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I know that the answer to this question will depend on location and the skill level of the home health aide. Please note that I'm wanting to know about the hourly rate for a non live-in,
, non-agency independent aide. The location is Florida and the skill level is anywhere from highly experienced(but not certified) to CNA level. So even if you don't know about Florida, I'm still interested in what you know regardless of location. Thanks !
Reply with quote #2
In small town OK, we have been able to hire independent home companions for $9...they help with cooking, bathing, etc.
Hope this helps.
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tina, in west michigan cna's get 9-10 per hour private hire. agency per hour worker is 17-19 per with the same experience. if you hire private ask for and check out references and look at getting a background check.
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Thanks, and please, if others have info. do chime in. Here is the situation. Mom’s previous ‘CG’ was making $10. She had no experience coming into the job and had, to put it very mildly, terrible work habits. The final straw was asking to be paid in advance not once but twice in the course of 1 month. The second time when Mom baulked at doing so, the ‘CG’ gave her the cold shoulder even leaving at the end of the day without acknowledging Mom—blatant negative reinforcement which =’s abuse in my book. The next day when Mom asked for something at breakfast, CG replied,”when I’m done eating my breakfast”. Later in the day Mom paid her for the two days that she did work, and CG gave her a kiss goodbye. Well, that was her last goodbye because I let her go the next day. She had been there 3 years. Prior to letting her go, I had an agency lined up at $15. The long range plan was to tap into a family acquaintance who is also a CG. In fact, she was a CG for my Dad years ago and he got her into a good job with hospice. Earlier in the summer, Mom was almost going to make the switch to this woman’s relative-also a Cg, but did not follow through. I am pretty certain that Mom told her the pay would be $10/hr. and she was OK with that. Well, fast forward, the agency sent two women who were terrible. The family acquaintance came up with two women to share the days of the week. Except one, the same one who was apparently willing to take $10/hr. in the summer, would start later in the month and the other would work 5 days ‘til then. Anyway, Mom reported to me that the acquaintance said, “both get $15 per hour”. Since I wasn’t there, I have no idea what Mom said but she was clearly over a barrel at that point. I was kind of hoping that the second CG wouldn’t turn out to be $15/hr. but she started last week and I’m pretty sure that’s what Mom paid her. The lousy part of this is that Mom had the initial CG 9 hours a day. Of course, this woman didn’t work 9 hours a day (you know how that story goes). When the agency came into the picture, we modified the hours to 9-3 to stay within budget. The long range plan was to get a person for $10 and be back to at least 8 hours (and maybe save not having 9 hours) per day. Mom does think that these two women are very good; her house has never been so clean and organized in 3 years. I like hearing that she has gone on walks with these women as the initial CG would not do that and Mom did not feel secure walking with her. So, they are good, but I’m disappointed in the bounce up to $15 and suspect that it came about when Mom told ‘family acquaintance’ that she was paying $15 to the agency. (that stinks b/c the agency women don’t get the $15 and these new women are certainly not reporting the income). I don’t think much can be done now. It’s just unfortunate. As it is the funding for paying for these women will be shakey soon as two of the family members contributing are trying to retire (that’s another story).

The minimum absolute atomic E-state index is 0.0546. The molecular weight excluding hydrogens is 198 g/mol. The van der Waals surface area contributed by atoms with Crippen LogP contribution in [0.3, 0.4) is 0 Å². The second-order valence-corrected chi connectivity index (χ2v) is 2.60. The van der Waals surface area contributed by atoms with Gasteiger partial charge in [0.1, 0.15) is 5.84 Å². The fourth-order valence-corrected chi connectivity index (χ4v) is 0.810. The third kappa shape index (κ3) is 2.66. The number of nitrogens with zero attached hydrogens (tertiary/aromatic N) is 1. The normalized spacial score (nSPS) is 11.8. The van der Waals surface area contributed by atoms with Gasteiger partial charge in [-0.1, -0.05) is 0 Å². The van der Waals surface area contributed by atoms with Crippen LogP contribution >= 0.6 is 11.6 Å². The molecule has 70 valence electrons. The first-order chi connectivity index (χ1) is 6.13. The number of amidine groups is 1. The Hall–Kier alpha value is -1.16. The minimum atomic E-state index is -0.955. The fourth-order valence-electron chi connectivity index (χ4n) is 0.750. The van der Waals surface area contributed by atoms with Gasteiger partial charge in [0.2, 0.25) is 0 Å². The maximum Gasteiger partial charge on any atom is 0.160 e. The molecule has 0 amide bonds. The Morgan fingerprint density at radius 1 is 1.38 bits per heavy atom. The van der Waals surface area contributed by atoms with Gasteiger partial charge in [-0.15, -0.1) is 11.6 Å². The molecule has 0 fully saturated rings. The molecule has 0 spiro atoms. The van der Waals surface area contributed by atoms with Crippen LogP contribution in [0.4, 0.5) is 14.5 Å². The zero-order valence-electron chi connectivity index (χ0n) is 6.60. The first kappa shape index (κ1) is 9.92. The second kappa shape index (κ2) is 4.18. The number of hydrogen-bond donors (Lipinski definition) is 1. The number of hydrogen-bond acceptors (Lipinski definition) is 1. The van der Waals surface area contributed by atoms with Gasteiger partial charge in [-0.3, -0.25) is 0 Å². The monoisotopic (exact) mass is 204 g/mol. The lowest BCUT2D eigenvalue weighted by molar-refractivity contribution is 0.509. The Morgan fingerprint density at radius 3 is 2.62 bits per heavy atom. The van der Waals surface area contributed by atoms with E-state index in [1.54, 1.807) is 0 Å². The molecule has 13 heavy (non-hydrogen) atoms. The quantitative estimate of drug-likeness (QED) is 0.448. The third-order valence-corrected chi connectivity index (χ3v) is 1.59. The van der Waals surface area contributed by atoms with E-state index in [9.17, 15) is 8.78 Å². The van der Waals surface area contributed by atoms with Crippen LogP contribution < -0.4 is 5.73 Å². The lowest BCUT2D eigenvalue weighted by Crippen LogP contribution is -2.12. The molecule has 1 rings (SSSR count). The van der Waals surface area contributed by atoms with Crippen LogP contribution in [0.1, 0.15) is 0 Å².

Reply with quote #5
it is not too late. tell them that the original agreement had been for 10 under the table. if it is 15 youwill be forced to claim it on taxes. before you tell them this let them know how much you like their work and do be diplomatic but under the table seems to be the key here. an agency has to do all the book keeping, taxes, with holdings, ss, screening etc. so ten is more than adequate! be nice but let them know there seems to be some misunderstandiing on your mom's part or whatever. be nice, be smooth and hope for the best. good luck. no private gets 15 in normal priced areas of the country. i am a paid caregiver and know the score.
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Thank you all. Billie Jo--great insight ! I was so busy sending it to brother who is now visiting Mom that I forgot to thank you. Mom is alone there and we visit.
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Wow - in my area we paid $15 for agency aides that weren't good (not noly ddidn't do things, but stole small items, and had terrible attitudes), then $22 for ones who had little more to do than sit while Mom slept! I would consider it lucky to find some who actually worked, for $15! (BTW, this is a lot more than I ever made working full time clerical! Maybe I should start "sitting"!)
Reply with quote #8